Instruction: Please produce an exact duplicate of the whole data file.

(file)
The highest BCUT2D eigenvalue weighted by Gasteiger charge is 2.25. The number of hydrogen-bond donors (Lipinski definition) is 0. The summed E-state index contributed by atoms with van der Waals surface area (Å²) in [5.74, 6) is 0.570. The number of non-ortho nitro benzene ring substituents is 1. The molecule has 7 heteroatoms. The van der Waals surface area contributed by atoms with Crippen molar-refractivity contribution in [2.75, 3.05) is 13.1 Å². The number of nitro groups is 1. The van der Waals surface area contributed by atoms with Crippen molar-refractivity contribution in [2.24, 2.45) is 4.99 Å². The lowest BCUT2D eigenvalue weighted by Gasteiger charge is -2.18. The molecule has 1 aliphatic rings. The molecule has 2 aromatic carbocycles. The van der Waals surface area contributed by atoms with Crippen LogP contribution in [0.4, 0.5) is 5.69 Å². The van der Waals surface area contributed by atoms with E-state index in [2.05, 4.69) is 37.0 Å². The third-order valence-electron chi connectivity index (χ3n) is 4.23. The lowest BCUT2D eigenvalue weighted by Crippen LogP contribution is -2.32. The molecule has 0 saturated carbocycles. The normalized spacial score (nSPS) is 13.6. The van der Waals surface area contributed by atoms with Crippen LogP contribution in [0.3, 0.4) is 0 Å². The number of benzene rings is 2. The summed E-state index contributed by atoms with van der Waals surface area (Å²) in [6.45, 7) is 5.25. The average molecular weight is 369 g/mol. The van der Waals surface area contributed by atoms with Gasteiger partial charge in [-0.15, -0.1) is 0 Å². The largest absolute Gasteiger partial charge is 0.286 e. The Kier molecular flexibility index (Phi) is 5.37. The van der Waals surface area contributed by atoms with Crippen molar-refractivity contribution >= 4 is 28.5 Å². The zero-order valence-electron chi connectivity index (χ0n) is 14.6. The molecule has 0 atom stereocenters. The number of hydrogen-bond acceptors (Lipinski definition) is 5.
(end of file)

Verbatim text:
The highest BCUT2D eigenvalue weighted by Gasteiger charge is 2.25. The number of hydrogen-bond donors (Lipinski definition) is 0. The summed E-state index contributed by atoms with van der Waals surface area (Å²) in [5.74, 6) is 0.570. The number of non-ortho nitro benzene ring substituents is 1. The molecule has 7 heteroatoms. The van der Waals surface area contributed by atoms with Crippen molar-refractivity contribution in [2.75, 3.05) is 13.1 Å². The number of nitro groups is 1. The van der Waals surface area contributed by atoms with Crippen molar-refractivity contribution in [2.24, 2.45) is 4.99 Å². The lowest BCUT2D eigenvalue weighted by Gasteiger charge is -2.18. The molecule has 1 aliphatic rings. The molecule has 2 aromatic carbocycles. The van der Waals surface area contributed by atoms with Crippen LogP contribution in [0.4, 0.5) is 5.69 Å². The van der Waals surface area contributed by atoms with E-state index in [2.05, 4.69) is 37.0 Å². The third-order valence-electron chi connectivity index (χ3n) is 4.23. The lowest BCUT2D eigenvalue weighted by Crippen LogP contribution is -2.32. The molecule has 0 saturated carbocycles. The normalized spacial score (nSPS) is 13.6. The van der Waals surface area contributed by atoms with Crippen LogP contribution in [0.3, 0.4) is 0 Å². The number of benzene rings is 2. The summed E-state index contributed by atoms with van der Waals surface area (Å²) in [6.45, 7) is 5.25. The average molecular weight is 369 g/mol. The van der Waals surface area contributed by atoms with Gasteiger partial charge in [-0.15, -0.1) is 0 Å². The largest absolute Gasteiger partial charge is 0.286 e. The Kier molecular flexibility index (Phi) is 5.37. The van der Waals surface area contributed by atoms with Crippen molar-refractivity contribution >= 4 is 28.5 Å². The zero-order valence-electron chi connectivity index (χ0n) is 14.6. The molecule has 0 atom stereocenters. The number of hydrogen-bond acceptors (Lipinski definition) is 5.